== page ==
Although many people think of the typical divorcing couple as young to perhaps middle-aged, in recent years, more older people are deciding to end their marriage. According to statistics, the rate of older adults divorcing has increased significantly, prompting a special term for this situation: "gray divorce." The trend may be due to greater financial independence of women in recent generations, empty-nest syndrome or other factors, but whatever the reason, Massachusetts couples making this decision later in life need to be aware of the potential effects of the divorce on their retirement plans.
Most Massachusetts couples who are about to begin or are already involved in the process of separating likely know they have a challenging path ahead of them before they see the end of their marriage. As divorce is often a process that is already fraught with tension and can be costly, they are smart to become as informed as possible in advance of any issues that may arise. Several experts offer advice to help divorcing individuals avoid potential pitfalls along the way.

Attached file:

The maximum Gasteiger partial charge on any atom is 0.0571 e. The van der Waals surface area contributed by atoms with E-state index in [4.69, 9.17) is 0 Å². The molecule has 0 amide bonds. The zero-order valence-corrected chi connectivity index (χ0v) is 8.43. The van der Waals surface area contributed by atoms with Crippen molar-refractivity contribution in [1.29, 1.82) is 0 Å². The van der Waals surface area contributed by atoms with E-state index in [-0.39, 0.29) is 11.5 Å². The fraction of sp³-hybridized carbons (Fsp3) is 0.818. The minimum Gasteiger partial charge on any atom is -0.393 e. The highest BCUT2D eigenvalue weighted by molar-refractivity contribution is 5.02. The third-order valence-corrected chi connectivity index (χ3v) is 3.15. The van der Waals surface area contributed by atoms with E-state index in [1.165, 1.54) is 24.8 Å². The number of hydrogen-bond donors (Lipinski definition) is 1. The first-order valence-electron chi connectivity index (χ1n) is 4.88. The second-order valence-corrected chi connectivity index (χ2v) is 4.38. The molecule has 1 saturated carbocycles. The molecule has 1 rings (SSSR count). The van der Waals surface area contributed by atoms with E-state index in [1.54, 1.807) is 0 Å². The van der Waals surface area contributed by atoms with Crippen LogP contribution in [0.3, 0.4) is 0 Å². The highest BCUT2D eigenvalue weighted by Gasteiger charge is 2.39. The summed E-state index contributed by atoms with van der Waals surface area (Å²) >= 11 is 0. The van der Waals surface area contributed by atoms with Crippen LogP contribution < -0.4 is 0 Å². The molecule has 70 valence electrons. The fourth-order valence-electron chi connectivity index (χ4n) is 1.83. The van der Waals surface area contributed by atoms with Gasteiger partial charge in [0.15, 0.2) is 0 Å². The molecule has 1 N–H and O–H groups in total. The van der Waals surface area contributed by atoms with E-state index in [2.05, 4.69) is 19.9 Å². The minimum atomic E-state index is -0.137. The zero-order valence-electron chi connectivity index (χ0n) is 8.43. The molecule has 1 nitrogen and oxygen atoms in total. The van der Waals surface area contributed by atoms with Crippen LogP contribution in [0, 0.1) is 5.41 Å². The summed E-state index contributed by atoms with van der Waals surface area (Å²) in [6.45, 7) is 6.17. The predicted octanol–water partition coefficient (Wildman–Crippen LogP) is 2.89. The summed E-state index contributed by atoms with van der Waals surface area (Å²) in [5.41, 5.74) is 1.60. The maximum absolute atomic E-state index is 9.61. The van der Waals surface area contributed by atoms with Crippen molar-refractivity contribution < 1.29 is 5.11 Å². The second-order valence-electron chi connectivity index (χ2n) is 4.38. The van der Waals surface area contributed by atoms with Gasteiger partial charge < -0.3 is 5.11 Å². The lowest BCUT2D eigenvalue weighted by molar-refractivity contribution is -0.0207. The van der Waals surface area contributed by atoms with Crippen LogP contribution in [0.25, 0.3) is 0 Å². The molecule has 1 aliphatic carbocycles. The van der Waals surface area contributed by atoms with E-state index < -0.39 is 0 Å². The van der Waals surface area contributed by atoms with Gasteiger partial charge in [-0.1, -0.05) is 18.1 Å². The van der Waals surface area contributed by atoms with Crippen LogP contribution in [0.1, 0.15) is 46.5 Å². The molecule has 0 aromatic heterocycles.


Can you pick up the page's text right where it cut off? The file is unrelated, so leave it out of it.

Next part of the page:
Divorcing Massachusetts couples know they will need to make a number of significant decisions on the way to dissolving their union, including division of assets between the two parties. When asked by their attorney to list all assets, most people will easily remember to include the marital home, investments, bank accounts and the like. However, the divorce process is typically an emotional and difficult time; therefore, some assets that hold monetary or sentimental value may be easily forgotten.
Most Massachusetts residents know that honesty is the best option, especially in the case of a serious error or accident. Unfortunately, not everyone follows this line of thought. This seems to be the case following a recent hit-and-run accident involving a car and a pedestrian, in which the pedestrian suffered significant personal injury and the driver later allegedly attempted to mislead investigators.